Lin then went on yet another Mark Six spree, placing bets in the five figures. Police became aware of the life insurance policies taken out by Lin on her husband and mother-in-law. A search warrant was obtained for Lin’s house, where the police said they found substances they believe were similar to those which they think (in the absence of an autopsy) were used in the killings of Liu and his mother. Lin was taken into custody, where she confessed under interrogation.
During the court trial, begun in early 2010, and the subsequent appeals process, the main evidence presented by the prosecution were Lin’s confessions, which she later retracted. In spite of the retraction, with the public baying for blood, Lin was sentenced to death.
Today, Lin waits on death row in Taichung Women’s Prison, occupying a single cell where her main mode of passing the time is writing letters to her sister, the advocates who work on her last-ditch appeal and a local journalist she corresponds with.
Her letters are stream of consciousness, thoughts careening back and forth from one topic to the next, like she can’t pin them down. This is likely due in part to another factor of her case that was largely ignored. Lin, according to records at the Tsaotun Psychiatric Center in Nantou County, where she was evaluated, has an IQ of 57, placing her at the low end of “mildly impaired or delayed.”
Those who interact with Lin in person say that when you speak to her, you would never suspect there is anything wrong, mentally speaking. But her evaluators say that it is in her decision-making processes that the impairment manifests — in the type of logic many of us take for granted when we face times of stress or hardship.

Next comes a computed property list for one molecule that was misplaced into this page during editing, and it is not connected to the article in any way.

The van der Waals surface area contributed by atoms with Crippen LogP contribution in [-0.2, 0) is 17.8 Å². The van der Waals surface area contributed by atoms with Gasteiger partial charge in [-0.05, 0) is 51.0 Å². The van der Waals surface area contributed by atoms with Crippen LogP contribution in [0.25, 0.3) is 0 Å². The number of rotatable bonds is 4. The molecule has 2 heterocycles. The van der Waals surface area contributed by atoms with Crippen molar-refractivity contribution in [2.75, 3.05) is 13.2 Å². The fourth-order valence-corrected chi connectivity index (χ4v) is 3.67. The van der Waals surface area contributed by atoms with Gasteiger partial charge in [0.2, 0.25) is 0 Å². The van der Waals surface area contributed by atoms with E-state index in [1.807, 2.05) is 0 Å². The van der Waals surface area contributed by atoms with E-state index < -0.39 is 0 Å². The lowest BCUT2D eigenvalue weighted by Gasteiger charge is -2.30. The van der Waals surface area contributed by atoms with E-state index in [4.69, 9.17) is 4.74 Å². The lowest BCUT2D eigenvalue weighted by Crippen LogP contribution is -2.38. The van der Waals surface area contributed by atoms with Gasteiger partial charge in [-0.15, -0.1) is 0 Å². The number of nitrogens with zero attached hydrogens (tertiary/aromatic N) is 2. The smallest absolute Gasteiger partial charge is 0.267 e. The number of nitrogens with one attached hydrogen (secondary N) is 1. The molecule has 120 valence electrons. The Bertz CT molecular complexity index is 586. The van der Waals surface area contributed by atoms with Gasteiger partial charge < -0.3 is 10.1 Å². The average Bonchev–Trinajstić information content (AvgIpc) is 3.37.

Lin, according to testing, lacks that decision-making capability. Chuang Chen-fen (張娟芬), Chairperson of the Taiwan Alliance to End the Death Penalty, says in a report that Lin and those like her tend to believe that if they repeat certain activities enough times, the desired result will come to pass, no matter how unlikely it might seem to an outside observer.
It is possible, says Chuang, Lin believed that as long as she kept playing, she would eventually win. To win, she needed to play. To play, she needed money. And it wasn’t just her, says Chuang. More than likely, the entire family was desperate for money, including Lin’s husband and her mother-in-law. They all had debts. They all felt the need to square them, to rise above them. But how far were they willing to go to see themselves free of the continual, crushing cycle?
In Lin’s trial, this bit of background information regarding her mental state was dismissed. She graduated from vocational school, said prosecutors. She ran her own business. She knew how to gamble. This was proof of intelligence, understanding of actions and consequences. The presiding judges were inclined to agree.
Today, Lin’s only hope of being saved from the firing squad is an appeal to the Council of Grand Justices on grounds of the constitutionality of the death penalty itself. That, or a presidential pardon. There are no limits to constitutionality appeals, but neither are there any demands for the council to take up a case. They can simply decline. Every Friday, rejections of constitutional appeals appear on the council Web site. Sometimes, no news is good news.
Perhaps working in Lin’s favor is the fact that the number of executions carried out by the Ministry of Justice has declined markedly in recent years, just three inmates killed by the state since 2016, where the year prior, six were put to death alone. Sentences of death, too, have tailed off, an average of one person condemned to die each year in the past five.
Currently, there are 38 inmates on death row in Taiwan — 37 men, and Lin, the lone woman. Over 10 years she has spent waiting, wondering if today is the day her order of execution will be signed, after which the sentence must be carried out within three days.
Regardless of the crimes she has committed, the question remains, the answer looming in the unknown:
Does Lin Yu-ju deserve to die?